Having hit a record high in September, the eurozone's current account surplus shrank slightly in October, European Central Bank data shows.
Fears over a so-called "Euroglut" persist however, given the region's stubbornly high unemployment rate and the lack of regional demand.
The region reported a surplus of €20.5bn in October, down from €32.0 billion in September, while the surplus for goods fell to €19.3bn in October from €21.6bn. The services surplus narrowed to €5.5bn from €10.4bn.
The surplus reflects 2.5% of eurozone GDP. Commonly thought of as a positive, there are fears that Europe's surplus reflects structural problems within the region.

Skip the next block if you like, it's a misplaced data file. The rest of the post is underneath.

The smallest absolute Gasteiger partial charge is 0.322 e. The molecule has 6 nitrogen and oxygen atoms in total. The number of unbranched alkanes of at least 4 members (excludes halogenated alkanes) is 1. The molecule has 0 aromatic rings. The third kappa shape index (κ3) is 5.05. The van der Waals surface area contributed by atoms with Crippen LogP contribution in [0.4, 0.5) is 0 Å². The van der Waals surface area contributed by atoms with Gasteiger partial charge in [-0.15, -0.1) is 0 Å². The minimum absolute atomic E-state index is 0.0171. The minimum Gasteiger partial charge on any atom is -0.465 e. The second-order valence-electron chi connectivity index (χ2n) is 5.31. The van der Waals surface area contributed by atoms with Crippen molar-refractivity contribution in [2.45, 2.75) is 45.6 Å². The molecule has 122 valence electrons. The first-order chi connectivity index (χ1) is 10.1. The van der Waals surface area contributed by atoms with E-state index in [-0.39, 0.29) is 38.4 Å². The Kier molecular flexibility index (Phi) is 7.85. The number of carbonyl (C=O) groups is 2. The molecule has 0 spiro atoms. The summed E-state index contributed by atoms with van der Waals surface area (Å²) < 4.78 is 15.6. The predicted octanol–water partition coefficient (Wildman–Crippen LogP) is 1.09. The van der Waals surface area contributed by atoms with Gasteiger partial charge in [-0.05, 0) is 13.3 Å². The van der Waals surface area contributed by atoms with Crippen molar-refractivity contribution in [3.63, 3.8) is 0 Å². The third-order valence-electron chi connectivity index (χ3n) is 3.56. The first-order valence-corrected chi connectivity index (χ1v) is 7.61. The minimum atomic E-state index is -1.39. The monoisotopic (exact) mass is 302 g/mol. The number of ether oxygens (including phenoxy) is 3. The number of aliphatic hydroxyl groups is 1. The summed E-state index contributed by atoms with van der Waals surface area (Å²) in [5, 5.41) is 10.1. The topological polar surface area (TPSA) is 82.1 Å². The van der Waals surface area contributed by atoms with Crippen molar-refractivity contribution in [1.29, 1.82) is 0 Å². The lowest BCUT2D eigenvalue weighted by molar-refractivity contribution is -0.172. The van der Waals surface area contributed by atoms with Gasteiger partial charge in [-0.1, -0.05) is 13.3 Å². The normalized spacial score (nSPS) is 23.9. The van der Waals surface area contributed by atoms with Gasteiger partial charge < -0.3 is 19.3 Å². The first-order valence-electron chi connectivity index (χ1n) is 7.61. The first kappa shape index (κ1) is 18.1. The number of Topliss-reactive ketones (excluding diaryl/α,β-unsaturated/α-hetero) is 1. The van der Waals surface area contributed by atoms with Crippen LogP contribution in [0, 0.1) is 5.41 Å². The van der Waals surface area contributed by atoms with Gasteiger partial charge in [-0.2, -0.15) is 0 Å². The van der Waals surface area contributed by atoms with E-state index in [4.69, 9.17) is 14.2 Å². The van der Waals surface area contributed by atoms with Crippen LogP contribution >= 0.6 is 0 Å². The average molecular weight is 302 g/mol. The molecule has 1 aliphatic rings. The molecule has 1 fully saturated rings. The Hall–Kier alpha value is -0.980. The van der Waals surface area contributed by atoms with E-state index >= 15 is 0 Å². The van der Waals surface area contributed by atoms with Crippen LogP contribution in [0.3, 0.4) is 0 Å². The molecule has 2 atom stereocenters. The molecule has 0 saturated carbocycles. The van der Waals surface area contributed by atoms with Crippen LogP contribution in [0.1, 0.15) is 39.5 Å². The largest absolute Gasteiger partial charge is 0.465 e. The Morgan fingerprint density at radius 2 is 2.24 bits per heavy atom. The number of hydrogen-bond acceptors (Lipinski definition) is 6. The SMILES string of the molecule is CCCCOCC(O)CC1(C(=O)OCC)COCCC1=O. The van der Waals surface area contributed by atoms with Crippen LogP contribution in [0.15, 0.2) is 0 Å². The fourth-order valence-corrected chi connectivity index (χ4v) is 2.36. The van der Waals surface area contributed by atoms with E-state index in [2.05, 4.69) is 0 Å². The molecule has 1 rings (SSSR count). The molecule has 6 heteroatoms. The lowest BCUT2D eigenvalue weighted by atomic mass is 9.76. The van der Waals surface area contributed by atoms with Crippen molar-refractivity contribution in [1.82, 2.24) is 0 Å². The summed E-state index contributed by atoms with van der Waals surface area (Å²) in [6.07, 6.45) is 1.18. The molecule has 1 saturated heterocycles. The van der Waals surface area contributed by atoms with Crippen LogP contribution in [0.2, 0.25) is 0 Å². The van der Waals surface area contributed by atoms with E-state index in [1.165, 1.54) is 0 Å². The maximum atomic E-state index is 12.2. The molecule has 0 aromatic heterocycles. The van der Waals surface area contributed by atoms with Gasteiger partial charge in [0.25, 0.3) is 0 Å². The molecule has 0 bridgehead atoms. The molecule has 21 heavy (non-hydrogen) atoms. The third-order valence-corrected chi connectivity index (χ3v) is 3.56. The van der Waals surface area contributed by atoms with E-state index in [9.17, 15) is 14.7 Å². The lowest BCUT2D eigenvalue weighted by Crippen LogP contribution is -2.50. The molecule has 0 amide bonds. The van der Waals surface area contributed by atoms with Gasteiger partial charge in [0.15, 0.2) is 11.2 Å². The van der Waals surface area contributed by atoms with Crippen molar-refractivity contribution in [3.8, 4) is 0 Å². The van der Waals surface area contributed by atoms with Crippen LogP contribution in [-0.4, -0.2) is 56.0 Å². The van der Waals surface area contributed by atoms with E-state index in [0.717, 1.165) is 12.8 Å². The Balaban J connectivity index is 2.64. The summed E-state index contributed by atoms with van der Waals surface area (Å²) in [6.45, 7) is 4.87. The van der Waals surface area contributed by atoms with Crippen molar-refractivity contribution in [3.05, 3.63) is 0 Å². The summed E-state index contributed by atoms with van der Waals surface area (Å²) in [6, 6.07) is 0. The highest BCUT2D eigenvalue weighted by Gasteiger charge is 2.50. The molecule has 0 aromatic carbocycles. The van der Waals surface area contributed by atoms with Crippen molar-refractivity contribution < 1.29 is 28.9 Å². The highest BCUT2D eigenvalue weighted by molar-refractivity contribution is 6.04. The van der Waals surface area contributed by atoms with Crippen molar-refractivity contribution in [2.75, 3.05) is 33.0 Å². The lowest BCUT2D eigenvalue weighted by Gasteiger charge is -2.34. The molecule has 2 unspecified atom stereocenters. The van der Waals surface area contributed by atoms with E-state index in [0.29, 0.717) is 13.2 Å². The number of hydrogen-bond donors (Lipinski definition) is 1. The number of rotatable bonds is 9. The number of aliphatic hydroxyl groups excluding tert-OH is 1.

As defined by the Deutsche Bank economist George Saraveos: "Euroglut is a global imbalances problem. It refers to the lack of European domestic demand caused by the eurozone crisis. The clearest evidence of Euroglut is Europe's high unemployment rate combined with a record current account surplus.
"Both are a reflection of the same problem: an excess of savings over investment opportunities. Euroglut is special for one and only reason: it is very, very big. At around $400bn each year, Europe's current account surplus is bigger than China's in the 2000s. If sustained, it would be the largest surplus ever generated in the history of global financial markets."